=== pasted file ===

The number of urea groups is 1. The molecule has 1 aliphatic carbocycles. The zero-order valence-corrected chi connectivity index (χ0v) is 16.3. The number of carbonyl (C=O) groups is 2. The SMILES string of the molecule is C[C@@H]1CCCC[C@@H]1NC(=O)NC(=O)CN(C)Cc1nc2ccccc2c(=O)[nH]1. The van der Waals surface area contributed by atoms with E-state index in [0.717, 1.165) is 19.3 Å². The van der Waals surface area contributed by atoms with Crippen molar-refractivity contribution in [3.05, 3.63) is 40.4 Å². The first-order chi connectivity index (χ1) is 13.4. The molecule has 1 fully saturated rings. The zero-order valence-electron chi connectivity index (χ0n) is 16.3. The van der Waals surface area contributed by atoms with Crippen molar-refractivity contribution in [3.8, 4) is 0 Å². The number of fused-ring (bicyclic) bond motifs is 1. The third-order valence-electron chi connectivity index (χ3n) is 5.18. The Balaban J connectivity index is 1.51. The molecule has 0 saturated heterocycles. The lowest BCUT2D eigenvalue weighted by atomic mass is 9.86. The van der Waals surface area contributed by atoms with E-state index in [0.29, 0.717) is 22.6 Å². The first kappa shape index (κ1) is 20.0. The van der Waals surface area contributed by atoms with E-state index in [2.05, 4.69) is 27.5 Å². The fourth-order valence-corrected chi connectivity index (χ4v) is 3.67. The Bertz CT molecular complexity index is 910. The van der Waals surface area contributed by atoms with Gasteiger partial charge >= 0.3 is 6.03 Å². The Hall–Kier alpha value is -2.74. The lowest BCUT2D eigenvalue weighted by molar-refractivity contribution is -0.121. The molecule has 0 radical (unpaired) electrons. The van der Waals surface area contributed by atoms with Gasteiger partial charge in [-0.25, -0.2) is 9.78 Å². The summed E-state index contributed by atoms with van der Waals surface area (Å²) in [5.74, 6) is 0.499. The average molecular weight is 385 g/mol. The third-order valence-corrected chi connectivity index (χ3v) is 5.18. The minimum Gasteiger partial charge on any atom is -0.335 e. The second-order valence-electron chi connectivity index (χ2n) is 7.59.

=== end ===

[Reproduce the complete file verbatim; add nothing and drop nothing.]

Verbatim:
The number of urea groups is 1. The molecule has 1 aliphatic carbocycles. The zero-order valence-corrected chi connectivity index (χ0v) is 16.3. The number of carbonyl (C=O) groups is 2. The SMILES string of the molecule is C[C@@H]1CCCC[C@@H]1NC(=O)NC(=O)CN(C)Cc1nc2ccccc2c(=O)[nH]1. The van der Waals surface area contributed by atoms with E-state index in [0.717, 1.165) is 19.3 Å². The van der Waals surface area contributed by atoms with Crippen molar-refractivity contribution in [3.05, 3.63) is 40.4 Å². The first-order chi connectivity index (χ1) is 13.4. The molecule has 1 fully saturated rings. The zero-order valence-electron chi connectivity index (χ0n) is 16.3. The van der Waals surface area contributed by atoms with Crippen molar-refractivity contribution in [3.8, 4) is 0 Å². The number of fused-ring (bicyclic) bond motifs is 1. The third-order valence-electron chi connectivity index (χ3n) is 5.18. The Balaban J connectivity index is 1.51. The molecule has 0 saturated heterocycles. The lowest BCUT2D eigenvalue weighted by atomic mass is 9.86. The van der Waals surface area contributed by atoms with E-state index in [0.29, 0.717) is 22.6 Å². The first kappa shape index (κ1) is 20.0. The van der Waals surface area contributed by atoms with E-state index in [2.05, 4.69) is 27.5 Å². The fourth-order valence-corrected chi connectivity index (χ4v) is 3.67. The Bertz CT molecular complexity index is 910. The van der Waals surface area contributed by atoms with Gasteiger partial charge >= 0.3 is 6.03 Å². The Hall–Kier alpha value is -2.74. The lowest BCUT2D eigenvalue weighted by molar-refractivity contribution is -0.121. The molecule has 0 radical (unpaired) electrons. The van der Waals surface area contributed by atoms with Gasteiger partial charge in [-0.25, -0.2) is 9.78 Å². The summed E-state index contributed by atoms with van der Waals surface area (Å²) in [5.74, 6) is 0.499. The average molecular weight is 385 g/mol. The third-order valence-corrected chi connectivity index (χ3v) is 5.18. The minimum Gasteiger partial charge on any atom is -0.335 e. The second-order valence-electron chi connectivity index (χ2n) is 7.59.